BOSTON (UK)- Climate change causes ocean temperatures to rise. This leads to shark pups being born smaller, exhausted and undernourished into already challenging environments, says a new study conducted at the New England Aquarium

Ocean warming, resulting from global climate change, is already causing unprecedented changes to aquatic ecosystems worldwide. The oceans absorb the Earth’s excess trapped heat that comes from anthropogenic emissions, and as such, sea surface temperatures are predicted to increase by as much as 4.0 °C under continued high emission scenarios.

These shifts are thought to have the most impact on tropical ecosystems where many species are adapted to narrow temperature ranges and also because seasonal temperature changes are small in comparison to those experienced in temperate zones

Epaulette sharks

Scientists examined the effects of increased temperatures on the growth, development and physiological performance of epaulette sharks, an egg-laying species found only on the Great Barrier Reef. The hatchlings were not only smaller, but they needed to feed almost immediately while lacking significant energy.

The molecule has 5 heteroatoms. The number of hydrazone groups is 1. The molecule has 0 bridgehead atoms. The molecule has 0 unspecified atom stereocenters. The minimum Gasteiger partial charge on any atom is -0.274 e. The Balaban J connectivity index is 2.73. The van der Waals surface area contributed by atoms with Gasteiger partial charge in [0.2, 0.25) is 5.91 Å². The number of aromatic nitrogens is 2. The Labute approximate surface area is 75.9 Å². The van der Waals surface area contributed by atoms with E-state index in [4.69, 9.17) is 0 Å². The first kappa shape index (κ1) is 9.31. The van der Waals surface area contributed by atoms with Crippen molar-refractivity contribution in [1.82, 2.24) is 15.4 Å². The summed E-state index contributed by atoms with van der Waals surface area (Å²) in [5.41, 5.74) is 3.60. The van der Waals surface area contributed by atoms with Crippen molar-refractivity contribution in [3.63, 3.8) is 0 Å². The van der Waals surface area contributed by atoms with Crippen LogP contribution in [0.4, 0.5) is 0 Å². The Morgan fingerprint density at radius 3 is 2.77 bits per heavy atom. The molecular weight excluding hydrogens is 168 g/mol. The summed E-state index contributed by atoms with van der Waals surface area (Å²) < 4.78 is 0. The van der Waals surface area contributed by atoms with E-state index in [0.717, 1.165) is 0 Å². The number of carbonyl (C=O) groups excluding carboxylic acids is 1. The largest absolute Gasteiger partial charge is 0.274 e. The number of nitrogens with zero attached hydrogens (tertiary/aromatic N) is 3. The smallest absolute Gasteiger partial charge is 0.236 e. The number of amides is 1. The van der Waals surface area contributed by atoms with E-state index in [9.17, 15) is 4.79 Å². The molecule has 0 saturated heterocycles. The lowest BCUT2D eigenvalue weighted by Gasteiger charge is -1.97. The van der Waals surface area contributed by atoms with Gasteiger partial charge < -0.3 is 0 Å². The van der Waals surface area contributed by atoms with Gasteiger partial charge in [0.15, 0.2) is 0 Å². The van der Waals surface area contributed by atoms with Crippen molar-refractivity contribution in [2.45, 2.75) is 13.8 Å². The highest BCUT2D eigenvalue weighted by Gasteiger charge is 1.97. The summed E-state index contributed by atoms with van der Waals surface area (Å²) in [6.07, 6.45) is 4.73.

The six scientists of this research reared 27 epaulette shark (Hemiscyllium ocellatum) embryos under average summer conditions (27 °C) or temperatures predicted for the middle and end of the twenty-first century with climate change and tracked growth, development, and metabolic costs both in ovo and upon hatch.

Epaulette Shark. Photo: Clement Bourse/Flickr Creative Commons.
Epaulette Shark. Photo: Clement Bourse/Flickr Creative Commons.

Impact on growth embryos

Rearing sharks at 31 °C impacted embryonic growth, yolk consumption, and metabolic rates. Upon hatch, 31 °C-reared sharks weighed significantly less than their 27 °C-reared counterparts and exhibited reduced metabolic performance. Many important growth and development traits in this species may peak after 27 °C and start to become negatively impacted nearing 31 °C. The research hypothesizes that 31 °C approximates the pejus temperature, the temperatures at which performance of a trait begins to decline, for this species.

This is alarming, given that this temperature range is well within ocean warming scenarios predicted for this species’ distribution over the next century.

Read the full research at or download the pdf.